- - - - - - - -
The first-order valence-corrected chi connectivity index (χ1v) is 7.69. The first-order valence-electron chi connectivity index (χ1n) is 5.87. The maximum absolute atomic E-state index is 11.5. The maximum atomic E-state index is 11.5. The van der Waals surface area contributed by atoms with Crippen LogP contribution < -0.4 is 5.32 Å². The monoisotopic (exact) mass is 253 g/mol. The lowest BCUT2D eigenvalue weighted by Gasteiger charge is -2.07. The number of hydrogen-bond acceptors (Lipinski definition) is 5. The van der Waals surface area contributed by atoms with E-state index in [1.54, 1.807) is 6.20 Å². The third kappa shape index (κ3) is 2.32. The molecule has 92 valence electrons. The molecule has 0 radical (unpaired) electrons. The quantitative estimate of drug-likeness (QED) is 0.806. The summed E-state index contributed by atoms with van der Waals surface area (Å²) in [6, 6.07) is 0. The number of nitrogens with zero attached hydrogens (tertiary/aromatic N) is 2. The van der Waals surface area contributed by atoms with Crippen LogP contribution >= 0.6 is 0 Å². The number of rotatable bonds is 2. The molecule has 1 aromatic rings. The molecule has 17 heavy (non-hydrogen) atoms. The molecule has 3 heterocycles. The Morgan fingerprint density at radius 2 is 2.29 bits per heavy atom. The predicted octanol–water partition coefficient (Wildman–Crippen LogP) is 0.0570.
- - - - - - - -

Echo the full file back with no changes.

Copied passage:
The first-order valence-corrected chi connectivity index (χ1v) is 7.69. The first-order valence-electron chi connectivity index (χ1n) is 5.87. The maximum absolute atomic E-state index is 11.5. The maximum atomic E-state index is 11.5. The van der Waals surface area contributed by atoms with Crippen LogP contribution < -0.4 is 5.32 Å². The monoisotopic (exact) mass is 253 g/mol. The lowest BCUT2D eigenvalue weighted by Gasteiger charge is -2.07. The number of hydrogen-bond acceptors (Lipinski definition) is 5. The van der Waals surface area contributed by atoms with E-state index in [1.54, 1.807) is 6.20 Å². The third kappa shape index (κ3) is 2.32. The molecule has 92 valence electrons. The molecule has 0 radical (unpaired) electrons. The quantitative estimate of drug-likeness (QED) is 0.806. The summed E-state index contributed by atoms with van der Waals surface area (Å²) in [6, 6.07) is 0. The number of nitrogens with zero attached hydrogens (tertiary/aromatic N) is 2. The van der Waals surface area contributed by atoms with Crippen LogP contribution >= 0.6 is 0 Å². The number of rotatable bonds is 2. The molecule has 1 aromatic rings. The molecule has 17 heavy (non-hydrogen) atoms. The molecule has 3 heterocycles. The Morgan fingerprint density at radius 2 is 2.29 bits per heavy atom. The predicted octanol–water partition coefficient (Wildman–Crippen LogP) is 0.0570.